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Friday, August 10, 2012

Who's listening?

Through the fog on the way in to work this morning (10 August 2012), we noticed this bird flying low over the grassland.  Do you recognize it?

 Did you guess Barn Owl (Tyto alba)?  If so, you guessed right!

I'd heard about a few other recent Barn Owl sightings on Bodega Head, so it was nice to see one.  This individual perched on a branch for a little while.  Although distant, the pictures highlight several important features.

Note the dramatic white heart-shaped facial disk with a brown border (or ruff).  Look for the dark eyes and the pale pinkish bill.  Barn Owls have a golden or buffy background coloration, with a variable amount of gray feathering (with black and white markings) on their upperparts.  I liked Julio de la Torre's description from Owls: Their Life and Behavior (1990): "back shows pearl-gray patches stippled with white-rimmed 'eyelets.'"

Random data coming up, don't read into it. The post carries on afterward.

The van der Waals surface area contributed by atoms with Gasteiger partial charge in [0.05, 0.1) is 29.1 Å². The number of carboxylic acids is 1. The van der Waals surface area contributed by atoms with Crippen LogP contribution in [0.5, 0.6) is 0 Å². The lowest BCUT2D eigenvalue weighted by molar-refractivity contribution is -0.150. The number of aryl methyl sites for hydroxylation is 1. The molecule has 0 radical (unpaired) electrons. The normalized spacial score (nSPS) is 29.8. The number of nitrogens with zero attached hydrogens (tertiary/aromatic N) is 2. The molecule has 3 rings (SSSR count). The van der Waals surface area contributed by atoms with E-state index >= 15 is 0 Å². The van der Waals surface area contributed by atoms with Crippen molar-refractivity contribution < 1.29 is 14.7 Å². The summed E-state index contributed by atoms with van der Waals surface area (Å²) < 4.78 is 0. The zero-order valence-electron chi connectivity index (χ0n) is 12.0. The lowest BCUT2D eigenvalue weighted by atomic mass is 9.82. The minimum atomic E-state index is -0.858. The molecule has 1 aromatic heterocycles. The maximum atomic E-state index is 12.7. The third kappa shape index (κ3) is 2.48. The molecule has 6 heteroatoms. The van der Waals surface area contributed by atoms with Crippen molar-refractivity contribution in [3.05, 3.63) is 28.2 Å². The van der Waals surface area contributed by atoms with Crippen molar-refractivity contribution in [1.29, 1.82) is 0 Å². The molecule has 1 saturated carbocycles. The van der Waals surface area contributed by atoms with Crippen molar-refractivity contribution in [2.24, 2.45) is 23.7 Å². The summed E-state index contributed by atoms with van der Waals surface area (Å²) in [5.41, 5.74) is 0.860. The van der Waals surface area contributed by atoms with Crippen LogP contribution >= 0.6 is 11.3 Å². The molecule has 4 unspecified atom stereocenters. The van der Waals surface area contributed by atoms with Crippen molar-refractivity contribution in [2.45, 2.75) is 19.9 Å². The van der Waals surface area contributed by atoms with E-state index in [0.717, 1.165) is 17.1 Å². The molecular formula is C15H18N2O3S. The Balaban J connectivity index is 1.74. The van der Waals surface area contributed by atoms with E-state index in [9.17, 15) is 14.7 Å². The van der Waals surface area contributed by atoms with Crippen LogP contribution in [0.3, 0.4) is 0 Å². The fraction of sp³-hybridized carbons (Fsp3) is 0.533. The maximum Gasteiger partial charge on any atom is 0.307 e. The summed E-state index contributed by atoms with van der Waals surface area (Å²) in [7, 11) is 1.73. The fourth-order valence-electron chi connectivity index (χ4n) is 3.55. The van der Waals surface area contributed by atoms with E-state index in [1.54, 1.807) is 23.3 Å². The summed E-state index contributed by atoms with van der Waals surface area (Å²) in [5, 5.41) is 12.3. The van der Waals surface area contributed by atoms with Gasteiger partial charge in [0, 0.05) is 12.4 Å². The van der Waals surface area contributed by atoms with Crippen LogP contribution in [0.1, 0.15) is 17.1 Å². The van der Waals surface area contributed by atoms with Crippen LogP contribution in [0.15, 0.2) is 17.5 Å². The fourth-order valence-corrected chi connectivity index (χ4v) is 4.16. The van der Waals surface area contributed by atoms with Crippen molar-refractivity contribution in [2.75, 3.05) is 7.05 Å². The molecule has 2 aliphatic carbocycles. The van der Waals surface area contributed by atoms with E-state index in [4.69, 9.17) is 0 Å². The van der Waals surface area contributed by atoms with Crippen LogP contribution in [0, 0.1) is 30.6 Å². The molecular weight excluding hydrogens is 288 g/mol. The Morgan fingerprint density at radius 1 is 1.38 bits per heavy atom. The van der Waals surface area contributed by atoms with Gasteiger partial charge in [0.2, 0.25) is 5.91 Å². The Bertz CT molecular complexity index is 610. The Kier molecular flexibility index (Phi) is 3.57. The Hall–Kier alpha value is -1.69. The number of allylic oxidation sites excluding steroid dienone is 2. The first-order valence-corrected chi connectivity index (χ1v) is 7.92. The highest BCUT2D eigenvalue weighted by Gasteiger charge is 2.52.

Owls have an amazing ability to swivel their heads nearly 180 degrees.  Above, the owl has turned its head to the left.  Below, it has spun to the right.  This neck flexibility is thanks to seven extra cervical (neck) vertebrae.


Barn Owls are primarily nocturnal hunters.  They're known for their highly accurate hearing, detecting prey by sound in extremely low light conditions.  Their ear openings are located along the outer edges of the facial disk.  The ears are asymmetric or offset, i.e., one is higher than the other.  This feature allows them to better locate sound sources (e.g., the foot patterings of small mammals!).


For close-up views of Barn Owl feathers and feet, check out this post from January 2012.

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